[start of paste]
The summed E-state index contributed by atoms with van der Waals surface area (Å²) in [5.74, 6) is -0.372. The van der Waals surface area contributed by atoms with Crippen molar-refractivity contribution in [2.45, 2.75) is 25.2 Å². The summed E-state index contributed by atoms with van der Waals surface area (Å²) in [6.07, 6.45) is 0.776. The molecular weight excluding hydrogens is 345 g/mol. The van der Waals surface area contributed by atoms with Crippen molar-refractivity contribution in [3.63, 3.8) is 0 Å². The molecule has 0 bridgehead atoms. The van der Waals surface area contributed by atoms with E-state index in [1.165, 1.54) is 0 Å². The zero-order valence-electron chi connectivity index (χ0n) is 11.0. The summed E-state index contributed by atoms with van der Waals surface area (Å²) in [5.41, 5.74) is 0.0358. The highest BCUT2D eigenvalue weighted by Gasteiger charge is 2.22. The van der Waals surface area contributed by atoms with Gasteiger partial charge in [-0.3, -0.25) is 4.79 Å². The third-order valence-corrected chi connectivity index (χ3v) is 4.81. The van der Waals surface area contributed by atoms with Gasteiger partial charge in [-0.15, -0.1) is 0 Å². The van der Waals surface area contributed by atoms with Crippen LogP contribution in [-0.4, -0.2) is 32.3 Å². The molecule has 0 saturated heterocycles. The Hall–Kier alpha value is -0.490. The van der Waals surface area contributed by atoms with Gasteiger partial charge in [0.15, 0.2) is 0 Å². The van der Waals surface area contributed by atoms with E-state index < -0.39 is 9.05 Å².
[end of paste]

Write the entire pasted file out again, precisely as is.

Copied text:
The summed E-state index contributed by atoms with van der Waals surface area (Å²) in [5.74, 6) is -0.372. The van der Waals surface area contributed by atoms with Crippen molar-refractivity contribution in [2.45, 2.75) is 25.2 Å². The summed E-state index contributed by atoms with van der Waals surface area (Å²) in [6.07, 6.45) is 0.776. The molecular weight excluding hydrogens is 345 g/mol. The van der Waals surface area contributed by atoms with Crippen molar-refractivity contribution in [3.63, 3.8) is 0 Å². The molecule has 0 bridgehead atoms. The van der Waals surface area contributed by atoms with E-state index in [1.165, 1.54) is 0 Å². The zero-order valence-electron chi connectivity index (χ0n) is 11.0. The summed E-state index contributed by atoms with van der Waals surface area (Å²) in [5.41, 5.74) is 0.0358. The highest BCUT2D eigenvalue weighted by Gasteiger charge is 2.22. The van der Waals surface area contributed by atoms with Gasteiger partial charge in [-0.3, -0.25) is 4.79 Å². The third-order valence-corrected chi connectivity index (χ3v) is 4.81. The van der Waals surface area contributed by atoms with Gasteiger partial charge in [-0.15, -0.1) is 0 Å². The van der Waals surface area contributed by atoms with Crippen LogP contribution in [-0.4, -0.2) is 32.3 Å². The molecule has 0 saturated heterocycles. The Hall–Kier alpha value is -0.490. The van der Waals surface area contributed by atoms with Gasteiger partial charge in [0.15, 0.2) is 0 Å². The van der Waals surface area contributed by atoms with E-state index < -0.39 is 9.05 Å².